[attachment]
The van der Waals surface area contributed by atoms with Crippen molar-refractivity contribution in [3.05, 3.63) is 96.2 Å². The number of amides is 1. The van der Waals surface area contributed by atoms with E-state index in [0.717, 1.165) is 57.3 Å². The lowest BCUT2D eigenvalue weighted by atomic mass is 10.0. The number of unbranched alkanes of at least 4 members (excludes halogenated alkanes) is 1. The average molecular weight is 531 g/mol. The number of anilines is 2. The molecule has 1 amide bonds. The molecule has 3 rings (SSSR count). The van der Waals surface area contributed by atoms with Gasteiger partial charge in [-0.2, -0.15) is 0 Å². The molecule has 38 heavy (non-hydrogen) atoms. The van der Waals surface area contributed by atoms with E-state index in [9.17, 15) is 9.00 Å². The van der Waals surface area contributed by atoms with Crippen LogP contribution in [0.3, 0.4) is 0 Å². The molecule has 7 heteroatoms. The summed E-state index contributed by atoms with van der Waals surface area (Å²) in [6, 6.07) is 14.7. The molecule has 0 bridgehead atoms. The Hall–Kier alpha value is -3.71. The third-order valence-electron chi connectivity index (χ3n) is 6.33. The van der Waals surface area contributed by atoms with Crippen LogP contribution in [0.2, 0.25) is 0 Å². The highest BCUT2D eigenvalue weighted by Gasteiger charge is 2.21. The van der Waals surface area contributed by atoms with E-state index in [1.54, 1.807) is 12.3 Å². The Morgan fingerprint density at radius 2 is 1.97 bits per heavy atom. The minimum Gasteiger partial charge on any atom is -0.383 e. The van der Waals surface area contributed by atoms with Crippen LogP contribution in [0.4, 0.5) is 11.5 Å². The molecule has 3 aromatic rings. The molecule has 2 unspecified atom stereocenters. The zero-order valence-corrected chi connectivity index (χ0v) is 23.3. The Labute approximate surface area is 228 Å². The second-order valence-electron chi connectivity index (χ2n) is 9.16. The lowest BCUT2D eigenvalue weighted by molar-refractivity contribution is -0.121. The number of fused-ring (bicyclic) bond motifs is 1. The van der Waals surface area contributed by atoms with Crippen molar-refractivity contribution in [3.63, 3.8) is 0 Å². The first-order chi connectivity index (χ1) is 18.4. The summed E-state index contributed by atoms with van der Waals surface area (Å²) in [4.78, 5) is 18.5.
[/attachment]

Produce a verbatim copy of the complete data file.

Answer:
The van der Waals surface area contributed by atoms with Crippen molar-refractivity contribution in [3.05, 3.63) is 96.2 Å². The number of amides is 1. The van der Waals surface area contributed by atoms with E-state index in [0.717, 1.165) is 57.3 Å². The lowest BCUT2D eigenvalue weighted by atomic mass is 10.0. The number of unbranched alkanes of at least 4 members (excludes halogenated alkanes) is 1. The average molecular weight is 531 g/mol. The number of anilines is 2. The molecule has 1 amide bonds. The molecule has 3 rings (SSSR count). The van der Waals surface area contributed by atoms with Gasteiger partial charge in [-0.2, -0.15) is 0 Å². The molecule has 38 heavy (non-hydrogen) atoms. The van der Waals surface area contributed by atoms with E-state index in [9.17, 15) is 9.00 Å². The van der Waals surface area contributed by atoms with Crippen LogP contribution in [0.3, 0.4) is 0 Å². The molecule has 7 heteroatoms. The summed E-state index contributed by atoms with van der Waals surface area (Å²) in [6, 6.07) is 14.7. The molecule has 0 bridgehead atoms. The Hall–Kier alpha value is -3.71. The third-order valence-electron chi connectivity index (χ3n) is 6.33. The van der Waals surface area contributed by atoms with Crippen LogP contribution in [0.2, 0.25) is 0 Å². The highest BCUT2D eigenvalue weighted by Gasteiger charge is 2.21. The van der Waals surface area contributed by atoms with E-state index in [1.54, 1.807) is 12.3 Å². The Morgan fingerprint density at radius 2 is 1.97 bits per heavy atom. The minimum Gasteiger partial charge on any atom is -0.383 e. The van der Waals surface area contributed by atoms with Crippen LogP contribution in [0.4, 0.5) is 11.5 Å². The molecule has 3 aromatic rings. The molecule has 2 unspecified atom stereocenters. The zero-order valence-corrected chi connectivity index (χ0v) is 23.3. The Labute approximate surface area is 228 Å². The second-order valence-electron chi connectivity index (χ2n) is 9.16. The lowest BCUT2D eigenvalue weighted by molar-refractivity contribution is -0.121. The number of fused-ring (bicyclic) bond motifs is 1. The van der Waals surface area contributed by atoms with Crippen molar-refractivity contribution in [3.63, 3.8) is 0 Å². The first-order chi connectivity index (χ1) is 18.4. The summed E-state index contributed by atoms with van der Waals surface area (Å²) in [4.78, 5) is 18.5.